My general conclusion here is that no one really knows what  led to such a cruel practice around Christmas, and I am very happy that people no longer harm these beautiful birds. Why people did it, seems to remain a mystery.

The Wren
Blog Post · Folk Music

Crazy Christmas Carol Conflation Challenge

On my YouTube channel I usually do some sort of Christmas challenge. This year I endeavored to find twelve Christmas related songs and sing them to the melody of another Christmas related song.

I had a lot of fun doing this, and it is interesting to see which songs can be adjusted to fit others. In some cases a line needed re-phrasing and there is always a bit of leeway with the placement and length of syllables.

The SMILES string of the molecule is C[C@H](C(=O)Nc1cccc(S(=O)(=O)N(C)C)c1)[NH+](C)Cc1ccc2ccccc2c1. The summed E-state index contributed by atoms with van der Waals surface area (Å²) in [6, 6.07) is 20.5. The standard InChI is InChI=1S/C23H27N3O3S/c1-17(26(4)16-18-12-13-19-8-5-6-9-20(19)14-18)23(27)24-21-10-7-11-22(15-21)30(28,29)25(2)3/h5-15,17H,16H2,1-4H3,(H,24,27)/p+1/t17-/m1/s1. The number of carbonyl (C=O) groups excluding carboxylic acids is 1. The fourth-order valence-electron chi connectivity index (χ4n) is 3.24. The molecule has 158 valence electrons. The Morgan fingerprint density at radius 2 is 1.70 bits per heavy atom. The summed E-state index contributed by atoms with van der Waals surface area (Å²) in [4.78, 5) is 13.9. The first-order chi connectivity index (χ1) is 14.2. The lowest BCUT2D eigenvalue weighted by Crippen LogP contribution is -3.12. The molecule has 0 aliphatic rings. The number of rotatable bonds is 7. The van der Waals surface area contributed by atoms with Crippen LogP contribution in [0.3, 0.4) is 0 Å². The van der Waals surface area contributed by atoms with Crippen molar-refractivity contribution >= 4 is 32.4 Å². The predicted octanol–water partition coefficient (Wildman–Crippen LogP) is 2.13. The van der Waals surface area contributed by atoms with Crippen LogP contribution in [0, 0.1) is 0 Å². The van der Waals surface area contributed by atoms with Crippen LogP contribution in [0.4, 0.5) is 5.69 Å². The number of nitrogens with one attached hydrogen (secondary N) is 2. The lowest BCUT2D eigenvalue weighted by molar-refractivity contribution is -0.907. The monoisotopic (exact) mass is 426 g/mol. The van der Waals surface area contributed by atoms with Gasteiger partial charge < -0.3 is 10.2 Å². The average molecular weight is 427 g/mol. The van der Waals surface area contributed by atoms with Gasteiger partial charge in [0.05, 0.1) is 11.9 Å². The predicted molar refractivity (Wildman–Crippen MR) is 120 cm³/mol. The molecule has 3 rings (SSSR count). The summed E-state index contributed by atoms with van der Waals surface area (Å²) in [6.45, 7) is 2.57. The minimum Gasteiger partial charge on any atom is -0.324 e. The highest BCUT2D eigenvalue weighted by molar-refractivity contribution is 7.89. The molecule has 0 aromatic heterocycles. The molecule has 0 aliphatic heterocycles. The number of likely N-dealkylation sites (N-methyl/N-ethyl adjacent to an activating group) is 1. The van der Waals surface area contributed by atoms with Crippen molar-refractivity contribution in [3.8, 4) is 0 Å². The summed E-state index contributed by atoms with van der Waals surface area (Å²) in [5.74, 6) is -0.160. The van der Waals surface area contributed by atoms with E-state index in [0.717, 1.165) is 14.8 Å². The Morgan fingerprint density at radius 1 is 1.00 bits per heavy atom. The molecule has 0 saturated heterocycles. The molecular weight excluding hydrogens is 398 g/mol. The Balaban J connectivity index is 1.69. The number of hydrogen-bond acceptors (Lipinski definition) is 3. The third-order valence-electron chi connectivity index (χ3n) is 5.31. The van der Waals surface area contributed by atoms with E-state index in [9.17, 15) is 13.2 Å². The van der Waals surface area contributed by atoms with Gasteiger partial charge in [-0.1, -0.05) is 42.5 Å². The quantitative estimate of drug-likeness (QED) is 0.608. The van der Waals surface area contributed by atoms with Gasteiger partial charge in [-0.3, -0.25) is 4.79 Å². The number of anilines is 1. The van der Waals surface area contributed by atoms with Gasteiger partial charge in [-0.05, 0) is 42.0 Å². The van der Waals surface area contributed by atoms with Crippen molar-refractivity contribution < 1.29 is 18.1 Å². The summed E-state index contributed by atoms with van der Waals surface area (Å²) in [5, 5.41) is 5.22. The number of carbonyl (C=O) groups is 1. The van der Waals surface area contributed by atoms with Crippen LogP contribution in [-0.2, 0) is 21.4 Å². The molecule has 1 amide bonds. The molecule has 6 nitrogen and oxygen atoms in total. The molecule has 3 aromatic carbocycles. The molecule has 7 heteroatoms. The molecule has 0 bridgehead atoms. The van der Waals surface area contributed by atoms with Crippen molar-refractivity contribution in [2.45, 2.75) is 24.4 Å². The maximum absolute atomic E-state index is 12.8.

As I have several books of Christmas songs from ten years of busking in the main street of our town each Christmas, the process involved picking one song and then trying the words out on all the other melodies I had. In most cases the song just doesn’t fit because there are too many lines or too many syllables in each phrase to sing without sounding ridiculous.

You can listen to all twelve songs (plus one posted by a fellow YouTube musician, Michael Hermiston) at the playlist link below.

My favourite achievement is joining Mariah Carey’s All I Want for Christmas is You with Wham’s Last Christmas.

In theory, I should be able to reverse the process for 2020.